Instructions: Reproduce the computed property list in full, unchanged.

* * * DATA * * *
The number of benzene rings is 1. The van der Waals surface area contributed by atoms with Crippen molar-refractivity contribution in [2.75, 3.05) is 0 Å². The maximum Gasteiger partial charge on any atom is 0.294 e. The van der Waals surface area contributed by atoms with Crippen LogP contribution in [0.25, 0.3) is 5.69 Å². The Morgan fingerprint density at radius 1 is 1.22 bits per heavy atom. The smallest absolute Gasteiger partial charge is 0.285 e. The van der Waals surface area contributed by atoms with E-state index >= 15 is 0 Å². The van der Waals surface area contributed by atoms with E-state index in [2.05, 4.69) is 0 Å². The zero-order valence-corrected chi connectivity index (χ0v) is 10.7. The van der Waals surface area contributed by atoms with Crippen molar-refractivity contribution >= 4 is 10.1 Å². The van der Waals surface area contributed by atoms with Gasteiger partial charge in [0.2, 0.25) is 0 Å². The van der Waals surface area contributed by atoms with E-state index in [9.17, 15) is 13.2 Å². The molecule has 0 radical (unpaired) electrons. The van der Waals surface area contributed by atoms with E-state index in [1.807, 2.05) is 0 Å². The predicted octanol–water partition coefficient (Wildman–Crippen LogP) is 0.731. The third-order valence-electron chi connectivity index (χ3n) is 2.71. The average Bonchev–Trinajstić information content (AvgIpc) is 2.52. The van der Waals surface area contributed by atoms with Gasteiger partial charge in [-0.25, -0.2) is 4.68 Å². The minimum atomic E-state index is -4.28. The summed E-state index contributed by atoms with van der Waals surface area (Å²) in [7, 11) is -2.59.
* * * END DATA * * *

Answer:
The number of benzene rings is 1. The van der Waals surface area contributed by atoms with Crippen molar-refractivity contribution in [2.75, 3.05) is 0 Å². The maximum Gasteiger partial charge on any atom is 0.294 e. The van der Waals surface area contributed by atoms with Crippen LogP contribution in [0.25, 0.3) is 5.69 Å². The Morgan fingerprint density at radius 1 is 1.22 bits per heavy atom. The smallest absolute Gasteiger partial charge is 0.285 e. The van der Waals surface area contributed by atoms with E-state index >= 15 is 0 Å². The van der Waals surface area contributed by atoms with E-state index in [2.05, 4.69) is 0 Å². The zero-order valence-corrected chi connectivity index (χ0v) is 10.7. The van der Waals surface area contributed by atoms with Crippen molar-refractivity contribution >= 4 is 10.1 Å². The van der Waals surface area contributed by atoms with Gasteiger partial charge in [0.2, 0.25) is 0 Å². The van der Waals surface area contributed by atoms with E-state index in [9.17, 15) is 13.2 Å². The molecule has 0 radical (unpaired) electrons. The van der Waals surface area contributed by atoms with E-state index in [1.807, 2.05) is 0 Å². The predicted octanol–water partition coefficient (Wildman–Crippen LogP) is 0.731. The third-order valence-electron chi connectivity index (χ3n) is 2.71. The average Bonchev–Trinajstić information content (AvgIpc) is 2.52. The van der Waals surface area contributed by atoms with Gasteiger partial charge in [-0.25, -0.2) is 4.68 Å². The minimum atomic E-state index is -4.28. The summed E-state index contributed by atoms with van der Waals surface area (Å²) in [7, 11) is -2.59.